• The linking of multiple SSC repetitions together in rapid succession.
    • Depth Jump/Drop Jump
      • Lengthening action preceded by a rapid ground contact from a box and followed by a stretch-shortening action (SSC).
  • Other important factors:

    • Heavyweight individuals/athletes (200 pounds and more) should make sure to monitor the total number of foot contacts (try keeping it between 20-30 contacts per session maximum) closely when performing plyometrics, as they are more susceptible to injuries.
    • A thorough warm-up before your plyometric activities is highly recommended and it should include a series of movement prep (i.e. dynamic warm-up) drills as well as some marching, skipping &/or low-intensity build-up runs.
    • Make sure you wear appropriate footwear such as a good cross-training shoe with non-slip soles.

 

Plyometrics can be a great addition to your regular routines but precautions are always mandatory. Since Plyometrics are more

of a high risk, high reward activity, make sure you consult a certified coach/trainer at the gym before taking up plyometrics to

make sure you are using the proper form/technique.

 

Sample Programming:

Ideally, Plyometrics should be performed after your warm-up but before your strength training exercises if performing them on

the same day. Below are two drills that you can incorporate into your current program on the same day as a Total Body

Strength training session.

 

 Movement Preparation:

 

A1) Squat Jumps—Body Weight—Countermovement to Stabilize

  • Sets: 2-4
    • Beginners (less than 1 year of consistent strength training, 2-3 times per week) start with two sets.
  • Reps: 3-5
    • Note: Reset after each rep.
  • Tempo: 10X0
    • In other words, take 1 second to lower yourself; then explode upward; then stick the landing and hold for 1-2 seconds before repeating the next rep.
  • Load: Body Weight
  • Recovery: 60-75 seconds

 

A2) Push Up—Body Weight—Plyometric—Bench

  • Sets: 2-4
    • Beginners (less than 1 year of consistent strength training, 2-3 times per week) start with two sets.
  • Reps: 3-5
    • Note: Reset after each rep.
  • Tempo: 10X0
    • In other words, take 1 second to lower yourself; then explode upward; then stick the landing and hold for 1-2 seconds before repeating the next rep.
  • Load: Body Weight
  • Recovery: 60-75 seconds

 

After completing one set of A1; rest 60-75 seconds; then perform one set of A2; rest 60-75 seconds and repeat the circuit 1-3

more times. After you finish your Plyos, rest 60-120 seconds and then begin your strength training session.

 

Squat Jumps—Body Weight—Countermovement to Stabilize

 Primary Muscle(s):

  • Lower Body

Secondary Muscle(s):

  • Core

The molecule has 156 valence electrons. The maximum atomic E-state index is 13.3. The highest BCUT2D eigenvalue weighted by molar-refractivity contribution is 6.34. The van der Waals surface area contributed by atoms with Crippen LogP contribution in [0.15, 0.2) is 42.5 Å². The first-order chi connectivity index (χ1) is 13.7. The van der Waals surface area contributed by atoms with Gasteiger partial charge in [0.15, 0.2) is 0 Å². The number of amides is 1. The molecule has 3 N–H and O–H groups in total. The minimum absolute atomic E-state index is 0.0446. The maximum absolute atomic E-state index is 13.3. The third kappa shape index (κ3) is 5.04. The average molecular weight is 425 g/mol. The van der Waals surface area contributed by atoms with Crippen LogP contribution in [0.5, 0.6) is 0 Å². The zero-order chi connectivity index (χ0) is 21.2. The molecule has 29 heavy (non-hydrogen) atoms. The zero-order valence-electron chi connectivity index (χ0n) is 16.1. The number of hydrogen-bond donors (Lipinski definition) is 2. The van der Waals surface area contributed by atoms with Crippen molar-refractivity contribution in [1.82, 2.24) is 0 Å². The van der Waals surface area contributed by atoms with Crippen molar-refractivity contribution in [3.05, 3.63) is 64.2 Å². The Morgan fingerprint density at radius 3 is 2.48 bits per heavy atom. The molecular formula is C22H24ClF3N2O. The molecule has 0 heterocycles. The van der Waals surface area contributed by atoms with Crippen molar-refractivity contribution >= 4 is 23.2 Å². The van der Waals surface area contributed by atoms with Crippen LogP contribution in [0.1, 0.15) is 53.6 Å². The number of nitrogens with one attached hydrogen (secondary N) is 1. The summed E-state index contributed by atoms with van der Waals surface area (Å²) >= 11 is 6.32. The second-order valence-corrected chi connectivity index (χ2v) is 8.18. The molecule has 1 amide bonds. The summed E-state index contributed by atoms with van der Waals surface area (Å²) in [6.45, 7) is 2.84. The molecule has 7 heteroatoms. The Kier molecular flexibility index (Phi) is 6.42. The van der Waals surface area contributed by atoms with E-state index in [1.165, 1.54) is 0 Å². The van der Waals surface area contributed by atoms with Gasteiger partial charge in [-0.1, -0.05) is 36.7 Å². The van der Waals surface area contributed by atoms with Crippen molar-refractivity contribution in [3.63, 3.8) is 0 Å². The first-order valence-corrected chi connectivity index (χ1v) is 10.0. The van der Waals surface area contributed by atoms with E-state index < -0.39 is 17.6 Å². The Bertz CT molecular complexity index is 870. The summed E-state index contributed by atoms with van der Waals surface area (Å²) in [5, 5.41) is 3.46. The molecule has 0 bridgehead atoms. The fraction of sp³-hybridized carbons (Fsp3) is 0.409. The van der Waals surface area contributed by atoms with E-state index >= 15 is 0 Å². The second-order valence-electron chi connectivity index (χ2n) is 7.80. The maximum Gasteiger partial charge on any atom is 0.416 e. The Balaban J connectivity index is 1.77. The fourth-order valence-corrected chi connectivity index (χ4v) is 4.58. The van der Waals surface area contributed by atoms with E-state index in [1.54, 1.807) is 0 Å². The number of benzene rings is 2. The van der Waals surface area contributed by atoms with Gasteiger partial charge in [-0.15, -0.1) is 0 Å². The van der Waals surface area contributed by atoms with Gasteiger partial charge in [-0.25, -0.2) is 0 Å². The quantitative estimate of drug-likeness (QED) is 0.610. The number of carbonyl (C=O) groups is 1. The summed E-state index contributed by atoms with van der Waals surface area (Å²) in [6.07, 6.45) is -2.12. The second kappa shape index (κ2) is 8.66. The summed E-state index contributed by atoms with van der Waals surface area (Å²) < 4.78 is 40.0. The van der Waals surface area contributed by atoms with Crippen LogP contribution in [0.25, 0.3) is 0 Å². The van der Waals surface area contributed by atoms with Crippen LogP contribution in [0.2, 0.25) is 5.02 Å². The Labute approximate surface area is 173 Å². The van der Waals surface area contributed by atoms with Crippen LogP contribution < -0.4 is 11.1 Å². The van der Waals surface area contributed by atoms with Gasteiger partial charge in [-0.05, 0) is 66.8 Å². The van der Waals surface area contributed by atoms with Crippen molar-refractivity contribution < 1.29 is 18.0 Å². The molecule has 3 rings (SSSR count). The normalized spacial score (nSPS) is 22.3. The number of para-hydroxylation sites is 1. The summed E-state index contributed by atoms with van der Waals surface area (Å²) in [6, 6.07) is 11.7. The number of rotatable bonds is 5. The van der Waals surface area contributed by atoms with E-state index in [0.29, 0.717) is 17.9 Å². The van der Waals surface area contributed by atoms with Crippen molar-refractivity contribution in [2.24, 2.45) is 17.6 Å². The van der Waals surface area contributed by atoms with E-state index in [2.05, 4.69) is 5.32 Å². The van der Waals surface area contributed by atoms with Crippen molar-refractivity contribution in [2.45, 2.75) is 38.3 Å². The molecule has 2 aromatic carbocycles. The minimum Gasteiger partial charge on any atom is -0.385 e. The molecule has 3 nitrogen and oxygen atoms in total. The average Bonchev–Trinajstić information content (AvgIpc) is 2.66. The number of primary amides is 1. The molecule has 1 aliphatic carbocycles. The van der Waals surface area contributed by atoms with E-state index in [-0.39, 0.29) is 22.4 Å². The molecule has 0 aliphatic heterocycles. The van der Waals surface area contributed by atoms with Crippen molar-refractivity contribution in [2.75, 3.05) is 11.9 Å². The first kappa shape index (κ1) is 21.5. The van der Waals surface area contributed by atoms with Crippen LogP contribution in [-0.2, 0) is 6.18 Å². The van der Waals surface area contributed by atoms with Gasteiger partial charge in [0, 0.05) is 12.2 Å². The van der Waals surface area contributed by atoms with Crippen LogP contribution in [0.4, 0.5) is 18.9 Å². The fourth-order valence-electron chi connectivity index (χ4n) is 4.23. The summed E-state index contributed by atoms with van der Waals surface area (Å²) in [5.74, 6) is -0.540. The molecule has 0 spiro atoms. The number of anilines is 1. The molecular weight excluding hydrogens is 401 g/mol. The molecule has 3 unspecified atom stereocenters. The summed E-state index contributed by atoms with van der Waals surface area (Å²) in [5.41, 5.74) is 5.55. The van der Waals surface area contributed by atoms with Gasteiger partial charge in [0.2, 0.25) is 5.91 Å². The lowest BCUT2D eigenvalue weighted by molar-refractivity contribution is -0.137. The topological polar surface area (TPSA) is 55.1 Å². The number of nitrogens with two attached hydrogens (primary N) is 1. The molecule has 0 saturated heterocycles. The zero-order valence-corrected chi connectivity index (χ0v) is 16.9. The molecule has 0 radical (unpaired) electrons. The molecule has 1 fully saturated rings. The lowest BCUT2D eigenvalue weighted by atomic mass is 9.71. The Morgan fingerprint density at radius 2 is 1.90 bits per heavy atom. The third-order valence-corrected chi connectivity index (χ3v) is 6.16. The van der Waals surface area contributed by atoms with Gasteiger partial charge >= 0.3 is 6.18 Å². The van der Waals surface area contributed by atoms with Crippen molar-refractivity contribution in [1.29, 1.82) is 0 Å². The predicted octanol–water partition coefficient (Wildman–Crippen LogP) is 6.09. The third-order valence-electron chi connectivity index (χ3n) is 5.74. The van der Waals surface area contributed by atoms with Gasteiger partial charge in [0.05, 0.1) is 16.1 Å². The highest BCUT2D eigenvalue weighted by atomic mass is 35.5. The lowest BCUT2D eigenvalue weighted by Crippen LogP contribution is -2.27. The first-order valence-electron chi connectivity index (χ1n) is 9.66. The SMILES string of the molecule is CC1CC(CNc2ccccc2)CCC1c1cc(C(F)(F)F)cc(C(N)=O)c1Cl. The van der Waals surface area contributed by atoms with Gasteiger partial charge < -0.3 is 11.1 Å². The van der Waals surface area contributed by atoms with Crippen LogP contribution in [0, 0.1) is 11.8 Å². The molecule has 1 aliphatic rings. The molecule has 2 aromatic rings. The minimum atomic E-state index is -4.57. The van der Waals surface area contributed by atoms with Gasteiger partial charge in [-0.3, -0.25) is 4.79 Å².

Starting Position:

  • Start standing in an upright position (i.e., torso vertical); feet shoulder width apart and arms extended fully overhead.

Execution:

  • From the upright position, quickly lower your body down into a quarter squat while bringing your arms down and back behind you.
  • Then, quickly reverse the movement and explosively jump (i.e., two-foot take-off and two-foot landing) vertically.
  • Pull the toes toward your shins in mid-air to prepare for landing.
  • Land softly in the starting squat position, hold for one to two seconds and repeat for the prescribed number of repetitions.

Coaching Tips:

  • Keep chest up during the jump.
  • Use your hips and arms to generate the force.
  • Extend hips completely during the jump.
  • Land softly with your hips down and back.

Movement Regression:

  • Squat Jumps—Body Weight—Non-countermovement to Stabilize (Option 1)

  • Squat Jumps—Body Weight—Countermovement to Stabilize—TRX (Option 2)

 Movement Progression:

  • Squat Jumps—Body Weight—Continuous—TRX (Option 1)

  • Squat Jumps—Body Weight—Continuous (Option 2)

 

Push Up—Body Weight—Explosive

 Primary Muscle(s):

  • Upper Body

Secondary Muscle(s):

  • Core

Starting Position:

  • Position yourself in a push-up position with the hands even with your shoulders and slightly wider than shoulder-width apart.
  • Your body should form a straight line from the ankles to your head.

Execution:

  • Quickly lower your body toward the ground as a single unit (i.e., maintain the straight line) and then explosively reverse directions so your hands come off the ground.
  • As your hands return to the ground, absorb the momentum with your arms; reset into the start position and repeat for the prescribed number of repetitions.

Coaching Tips:

  • Keep core and Glutes tight throughout the movement.
  • Keep your body in straight line from the ankles to your head.
  • When lowering and raising yourself, your upper arms should form about a 45-degree angle with your torso.
  • Reset after each repetition.

Movement Regression:

  • Push Up—Body Weight—Explosive—Onto Low Boxes

Movement Progression:

  • Push Up—Body Weight—Explosive—Continuous